Whale songs are some of the most haunting and beautiful sounds in the animal kingdom. The calls of these majestic animals reverberate through the oceans, giving them an almost other-worldly tone. Today we’re sharing the sounds of the eastern Australian humpback whale.
Each year, these mammals swarm Australia’s eastern coasts between April and November to mate and give birth. The eastern Australian humpback whale grows upto 16m in length and is one of the country’s most iconic animals.
Today’s recordings come from the Oceania Project, an independent, non-profit research organisation that works to protect whales, dolphins and the oceans. Studying the eastern Australian humpback whale has been the group’s first long-term project.
Here’s what the Oceania Project had to say about these whale songs: “The humpback whale songs repeat in cycles of anywhere between 10 and 30 minutes. Individual whales have been documented as singing continuously for up to 24 hours. The whales each sing the same cycle, although they each commence the song cycle at different intervals. So a low-frequency pulse may be responded to by a high-frequency pulse, giving them sonar (Sound Navigation and Ranging) feedback on each other’s position. The song is clearly audible through the hull of the research vessel, although the sound pressure level of the song is reduced significantly once it passes into the air. Because water is denser than air, it is a much better conduit for sound. If a singer is close, you can hear the song while standing on the deck. If you enter the water, the song is then felt at its full sound pressure level, which is the equivalent of a jet engine or a loud rock concert.”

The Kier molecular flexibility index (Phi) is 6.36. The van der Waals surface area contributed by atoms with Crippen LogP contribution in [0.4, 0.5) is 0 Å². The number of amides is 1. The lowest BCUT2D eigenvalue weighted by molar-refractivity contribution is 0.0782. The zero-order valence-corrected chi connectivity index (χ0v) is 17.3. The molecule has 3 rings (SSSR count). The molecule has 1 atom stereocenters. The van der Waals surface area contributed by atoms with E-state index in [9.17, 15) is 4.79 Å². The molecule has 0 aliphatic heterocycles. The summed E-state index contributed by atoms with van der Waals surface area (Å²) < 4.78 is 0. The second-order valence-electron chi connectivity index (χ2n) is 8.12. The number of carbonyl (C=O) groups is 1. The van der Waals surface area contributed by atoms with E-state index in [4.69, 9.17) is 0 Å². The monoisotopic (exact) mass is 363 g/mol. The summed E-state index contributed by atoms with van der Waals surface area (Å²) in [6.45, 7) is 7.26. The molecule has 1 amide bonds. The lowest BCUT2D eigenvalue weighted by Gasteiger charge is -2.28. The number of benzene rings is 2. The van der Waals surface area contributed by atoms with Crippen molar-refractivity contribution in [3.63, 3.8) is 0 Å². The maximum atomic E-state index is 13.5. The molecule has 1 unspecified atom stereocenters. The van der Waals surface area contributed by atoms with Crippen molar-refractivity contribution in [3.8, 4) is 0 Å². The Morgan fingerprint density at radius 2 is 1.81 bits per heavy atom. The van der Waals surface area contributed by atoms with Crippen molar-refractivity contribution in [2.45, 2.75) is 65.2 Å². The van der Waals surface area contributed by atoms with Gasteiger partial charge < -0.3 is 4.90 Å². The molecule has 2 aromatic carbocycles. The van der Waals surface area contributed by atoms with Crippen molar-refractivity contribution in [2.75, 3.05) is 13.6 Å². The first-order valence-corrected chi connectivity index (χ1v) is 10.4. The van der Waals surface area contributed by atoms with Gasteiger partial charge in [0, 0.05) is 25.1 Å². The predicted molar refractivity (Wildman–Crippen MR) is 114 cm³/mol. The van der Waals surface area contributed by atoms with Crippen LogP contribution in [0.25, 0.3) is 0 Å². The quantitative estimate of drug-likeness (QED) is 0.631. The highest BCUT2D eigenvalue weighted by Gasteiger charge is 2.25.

Below are two examples of the songs of these beautiful creatures.
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